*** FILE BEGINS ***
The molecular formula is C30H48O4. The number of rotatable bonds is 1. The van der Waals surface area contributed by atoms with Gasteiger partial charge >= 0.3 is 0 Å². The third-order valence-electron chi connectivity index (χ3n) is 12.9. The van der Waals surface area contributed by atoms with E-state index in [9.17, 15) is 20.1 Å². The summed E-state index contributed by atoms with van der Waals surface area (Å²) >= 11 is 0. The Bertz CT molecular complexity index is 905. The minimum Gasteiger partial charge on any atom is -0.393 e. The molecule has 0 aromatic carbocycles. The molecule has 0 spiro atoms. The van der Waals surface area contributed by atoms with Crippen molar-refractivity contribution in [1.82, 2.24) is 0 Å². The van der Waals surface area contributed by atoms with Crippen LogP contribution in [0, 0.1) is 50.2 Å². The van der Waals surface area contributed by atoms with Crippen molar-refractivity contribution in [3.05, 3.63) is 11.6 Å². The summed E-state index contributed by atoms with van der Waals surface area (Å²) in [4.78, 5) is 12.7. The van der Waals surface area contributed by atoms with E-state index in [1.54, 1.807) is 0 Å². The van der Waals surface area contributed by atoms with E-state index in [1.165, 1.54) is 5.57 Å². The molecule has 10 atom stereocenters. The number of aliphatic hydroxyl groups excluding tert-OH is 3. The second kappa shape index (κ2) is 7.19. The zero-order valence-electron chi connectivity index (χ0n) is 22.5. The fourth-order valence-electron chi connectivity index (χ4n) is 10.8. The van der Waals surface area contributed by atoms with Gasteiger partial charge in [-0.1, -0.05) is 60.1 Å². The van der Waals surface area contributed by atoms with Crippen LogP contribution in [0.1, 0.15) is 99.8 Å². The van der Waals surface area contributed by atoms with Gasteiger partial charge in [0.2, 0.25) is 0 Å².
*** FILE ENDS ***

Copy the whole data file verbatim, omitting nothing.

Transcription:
The molecular formula is C30H48O4. The number of rotatable bonds is 1. The van der Waals surface area contributed by atoms with Gasteiger partial charge >= 0.3 is 0 Å². The third-order valence-electron chi connectivity index (χ3n) is 12.9. The van der Waals surface area contributed by atoms with E-state index in [9.17, 15) is 20.1 Å². The summed E-state index contributed by atoms with van der Waals surface area (Å²) >= 11 is 0. The Bertz CT molecular complexity index is 905. The minimum Gasteiger partial charge on any atom is -0.393 e. The molecule has 0 aromatic carbocycles. The molecule has 0 spiro atoms. The van der Waals surface area contributed by atoms with Crippen molar-refractivity contribution in [1.82, 2.24) is 0 Å². The van der Waals surface area contributed by atoms with Crippen LogP contribution in [0, 0.1) is 50.2 Å². The van der Waals surface area contributed by atoms with Crippen molar-refractivity contribution in [3.05, 3.63) is 11.6 Å². The summed E-state index contributed by atoms with van der Waals surface area (Å²) in [4.78, 5) is 12.7. The van der Waals surface area contributed by atoms with E-state index in [1.54, 1.807) is 0 Å². The van der Waals surface area contributed by atoms with E-state index in [1.165, 1.54) is 5.57 Å². The molecule has 10 atom stereocenters. The number of aliphatic hydroxyl groups excluding tert-OH is 3. The second kappa shape index (κ2) is 7.19. The zero-order valence-electron chi connectivity index (χ0n) is 22.5. The fourth-order valence-electron chi connectivity index (χ4n) is 10.8. The van der Waals surface area contributed by atoms with Gasteiger partial charge in [-0.1, -0.05) is 60.1 Å². The van der Waals surface area contributed by atoms with Crippen LogP contribution in [0.1, 0.15) is 99.8 Å². The van der Waals surface area contributed by atoms with Gasteiger partial charge in [0.2, 0.25) is 0 Å².